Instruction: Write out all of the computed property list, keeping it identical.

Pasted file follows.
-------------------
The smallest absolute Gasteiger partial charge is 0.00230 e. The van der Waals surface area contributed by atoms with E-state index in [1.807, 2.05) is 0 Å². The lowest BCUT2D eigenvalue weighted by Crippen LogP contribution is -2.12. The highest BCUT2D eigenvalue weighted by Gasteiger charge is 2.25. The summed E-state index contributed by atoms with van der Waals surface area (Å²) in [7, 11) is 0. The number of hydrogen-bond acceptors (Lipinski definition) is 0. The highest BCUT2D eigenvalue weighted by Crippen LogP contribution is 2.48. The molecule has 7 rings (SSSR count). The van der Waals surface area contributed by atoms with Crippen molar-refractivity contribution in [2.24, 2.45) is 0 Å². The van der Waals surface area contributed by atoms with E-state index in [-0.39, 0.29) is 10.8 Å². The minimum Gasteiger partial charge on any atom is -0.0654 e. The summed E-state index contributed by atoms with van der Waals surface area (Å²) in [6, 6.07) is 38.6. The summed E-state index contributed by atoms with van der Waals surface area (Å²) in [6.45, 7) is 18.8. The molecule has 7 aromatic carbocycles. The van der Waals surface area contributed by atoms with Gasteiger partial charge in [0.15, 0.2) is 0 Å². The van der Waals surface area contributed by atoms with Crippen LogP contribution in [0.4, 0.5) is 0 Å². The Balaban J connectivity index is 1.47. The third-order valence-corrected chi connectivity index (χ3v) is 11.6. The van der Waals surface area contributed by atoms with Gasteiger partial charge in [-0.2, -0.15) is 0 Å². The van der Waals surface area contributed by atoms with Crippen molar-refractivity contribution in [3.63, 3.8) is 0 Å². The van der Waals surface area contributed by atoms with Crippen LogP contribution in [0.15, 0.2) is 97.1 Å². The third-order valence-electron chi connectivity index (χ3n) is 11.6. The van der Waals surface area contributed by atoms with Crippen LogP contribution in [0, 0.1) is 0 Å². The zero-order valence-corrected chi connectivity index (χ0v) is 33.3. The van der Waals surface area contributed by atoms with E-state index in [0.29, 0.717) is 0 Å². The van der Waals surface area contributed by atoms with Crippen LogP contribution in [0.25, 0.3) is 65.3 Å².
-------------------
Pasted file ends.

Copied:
The smallest absolute Gasteiger partial charge is 0.00230 e. The van der Waals surface area contributed by atoms with E-state index in [1.807, 2.05) is 0 Å². The lowest BCUT2D eigenvalue weighted by Crippen LogP contribution is -2.12. The highest BCUT2D eigenvalue weighted by Gasteiger charge is 2.25. The summed E-state index contributed by atoms with van der Waals surface area (Å²) in [7, 11) is 0. The number of hydrogen-bond acceptors (Lipinski definition) is 0. The highest BCUT2D eigenvalue weighted by Crippen LogP contribution is 2.48. The molecule has 7 rings (SSSR count). The van der Waals surface area contributed by atoms with Crippen molar-refractivity contribution in [2.24, 2.45) is 0 Å². The van der Waals surface area contributed by atoms with E-state index in [-0.39, 0.29) is 10.8 Å². The minimum Gasteiger partial charge on any atom is -0.0654 e. The summed E-state index contributed by atoms with van der Waals surface area (Å²) in [6, 6.07) is 38.6. The summed E-state index contributed by atoms with van der Waals surface area (Å²) in [6.45, 7) is 18.8. The molecule has 7 aromatic carbocycles. The van der Waals surface area contributed by atoms with Gasteiger partial charge in [0.15, 0.2) is 0 Å². The van der Waals surface area contributed by atoms with Crippen LogP contribution in [0.4, 0.5) is 0 Å². The Balaban J connectivity index is 1.47. The third-order valence-corrected chi connectivity index (χ3v) is 11.6. The van der Waals surface area contributed by atoms with Gasteiger partial charge in [-0.2, -0.15) is 0 Å². The van der Waals surface area contributed by atoms with Crippen molar-refractivity contribution in [3.63, 3.8) is 0 Å². The van der Waals surface area contributed by atoms with Crippen LogP contribution in [0.15, 0.2) is 97.1 Å². The third-order valence-electron chi connectivity index (χ3n) is 11.6. The van der Waals surface area contributed by atoms with Crippen LogP contribution in [0, 0.1) is 0 Å². The zero-order valence-corrected chi connectivity index (χ0v) is 33.3. The van der Waals surface area contributed by atoms with E-state index in [0.29, 0.717) is 0 Å². The van der Waals surface area contributed by atoms with Crippen LogP contribution in [0.25, 0.3) is 65.3 Å².